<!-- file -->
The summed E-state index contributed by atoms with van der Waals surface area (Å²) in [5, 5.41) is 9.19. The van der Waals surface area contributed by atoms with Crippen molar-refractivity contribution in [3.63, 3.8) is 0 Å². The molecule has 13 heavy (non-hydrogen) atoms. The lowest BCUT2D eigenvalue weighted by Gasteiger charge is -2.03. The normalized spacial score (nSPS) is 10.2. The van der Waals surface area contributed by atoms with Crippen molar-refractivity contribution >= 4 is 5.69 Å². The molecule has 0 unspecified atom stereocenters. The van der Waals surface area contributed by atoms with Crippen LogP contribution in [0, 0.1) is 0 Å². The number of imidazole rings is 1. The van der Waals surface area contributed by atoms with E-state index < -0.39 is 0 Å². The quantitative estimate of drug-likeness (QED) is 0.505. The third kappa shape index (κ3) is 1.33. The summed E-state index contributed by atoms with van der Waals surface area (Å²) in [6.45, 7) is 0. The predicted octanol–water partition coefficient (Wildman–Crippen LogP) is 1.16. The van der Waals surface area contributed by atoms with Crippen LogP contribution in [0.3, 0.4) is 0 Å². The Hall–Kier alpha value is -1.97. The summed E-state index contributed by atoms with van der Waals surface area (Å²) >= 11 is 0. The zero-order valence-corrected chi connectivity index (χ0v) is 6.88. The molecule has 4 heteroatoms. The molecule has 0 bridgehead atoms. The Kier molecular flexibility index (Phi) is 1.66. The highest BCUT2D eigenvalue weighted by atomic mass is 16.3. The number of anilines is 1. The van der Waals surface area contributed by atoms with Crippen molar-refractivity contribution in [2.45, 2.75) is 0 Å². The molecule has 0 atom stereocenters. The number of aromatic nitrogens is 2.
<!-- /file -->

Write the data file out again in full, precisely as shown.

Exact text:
The summed E-state index contributed by atoms with van der Waals surface area (Å²) in [5, 5.41) is 9.19. The van der Waals surface area contributed by atoms with Crippen molar-refractivity contribution in [3.63, 3.8) is 0 Å². The molecule has 13 heavy (non-hydrogen) atoms. The lowest BCUT2D eigenvalue weighted by Gasteiger charge is -2.03. The normalized spacial score (nSPS) is 10.2. The van der Waals surface area contributed by atoms with Crippen molar-refractivity contribution >= 4 is 5.69 Å². The molecule has 0 unspecified atom stereocenters. The van der Waals surface area contributed by atoms with Crippen LogP contribution in [0, 0.1) is 0 Å². The number of imidazole rings is 1. The van der Waals surface area contributed by atoms with E-state index < -0.39 is 0 Å². The quantitative estimate of drug-likeness (QED) is 0.505. The third kappa shape index (κ3) is 1.33. The summed E-state index contributed by atoms with van der Waals surface area (Å²) in [6.45, 7) is 0. The predicted octanol–water partition coefficient (Wildman–Crippen LogP) is 1.16. The van der Waals surface area contributed by atoms with Crippen LogP contribution in [0.3, 0.4) is 0 Å². The Hall–Kier alpha value is -1.97. The summed E-state index contributed by atoms with van der Waals surface area (Å²) >= 11 is 0. The zero-order valence-corrected chi connectivity index (χ0v) is 6.88. The molecule has 4 heteroatoms. The molecule has 0 bridgehead atoms. The Kier molecular flexibility index (Phi) is 1.66. The highest BCUT2D eigenvalue weighted by atomic mass is 16.3. The number of anilines is 1. The van der Waals surface area contributed by atoms with Crippen molar-refractivity contribution in [2.45, 2.75) is 0 Å². The molecule has 0 atom stereocenters. The number of aromatic nitrogens is 2.